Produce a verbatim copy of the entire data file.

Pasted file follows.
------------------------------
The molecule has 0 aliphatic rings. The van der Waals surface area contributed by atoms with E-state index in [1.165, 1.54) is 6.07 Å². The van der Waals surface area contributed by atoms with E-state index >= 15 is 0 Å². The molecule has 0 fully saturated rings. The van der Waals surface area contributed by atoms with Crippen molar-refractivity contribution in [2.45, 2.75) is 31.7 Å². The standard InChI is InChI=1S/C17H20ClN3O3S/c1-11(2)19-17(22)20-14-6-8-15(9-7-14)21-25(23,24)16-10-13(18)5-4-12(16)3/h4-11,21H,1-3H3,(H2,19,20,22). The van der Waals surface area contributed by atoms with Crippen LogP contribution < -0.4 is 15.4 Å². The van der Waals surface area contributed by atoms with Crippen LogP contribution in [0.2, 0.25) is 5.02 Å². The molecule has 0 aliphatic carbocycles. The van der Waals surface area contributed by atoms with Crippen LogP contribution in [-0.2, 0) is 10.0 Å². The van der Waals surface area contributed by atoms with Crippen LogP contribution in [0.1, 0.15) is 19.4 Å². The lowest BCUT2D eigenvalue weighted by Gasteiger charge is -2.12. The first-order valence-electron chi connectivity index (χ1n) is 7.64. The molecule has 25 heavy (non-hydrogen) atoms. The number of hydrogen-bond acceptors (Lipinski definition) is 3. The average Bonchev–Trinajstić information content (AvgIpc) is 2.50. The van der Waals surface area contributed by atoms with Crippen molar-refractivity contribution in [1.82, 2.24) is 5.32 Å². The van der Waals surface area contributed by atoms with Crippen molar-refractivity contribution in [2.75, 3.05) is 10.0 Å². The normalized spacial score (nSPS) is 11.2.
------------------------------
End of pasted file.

The molecule has 0 aliphatic rings. The van der Waals surface area contributed by atoms with E-state index in [1.165, 1.54) is 6.07 Å². The van der Waals surface area contributed by atoms with E-state index >= 15 is 0 Å². The molecule has 0 fully saturated rings. The van der Waals surface area contributed by atoms with Crippen molar-refractivity contribution in [2.45, 2.75) is 31.7 Å². The standard InChI is InChI=1S/C17H20ClN3O3S/c1-11(2)19-17(22)20-14-6-8-15(9-7-14)21-25(23,24)16-10-13(18)5-4-12(16)3/h4-11,21H,1-3H3,(H2,19,20,22). The van der Waals surface area contributed by atoms with Crippen LogP contribution < -0.4 is 15.4 Å². The van der Waals surface area contributed by atoms with Crippen LogP contribution in [0.2, 0.25) is 5.02 Å². The molecule has 0 aliphatic carbocycles. The van der Waals surface area contributed by atoms with Crippen LogP contribution in [-0.2, 0) is 10.0 Å². The van der Waals surface area contributed by atoms with Crippen LogP contribution in [0.1, 0.15) is 19.4 Å². The lowest BCUT2D eigenvalue weighted by Gasteiger charge is -2.12. The first-order valence-electron chi connectivity index (χ1n) is 7.64. The molecule has 25 heavy (non-hydrogen) atoms. The number of hydrogen-bond acceptors (Lipinski definition) is 3. The average Bonchev–Trinajstić information content (AvgIpc) is 2.50. The van der Waals surface area contributed by atoms with Crippen molar-refractivity contribution in [1.82, 2.24) is 5.32 Å². The van der Waals surface area contributed by atoms with Crippen molar-refractivity contribution in [2.75, 3.05) is 10.0 Å². The normalized spacial score (nSPS) is 11.2.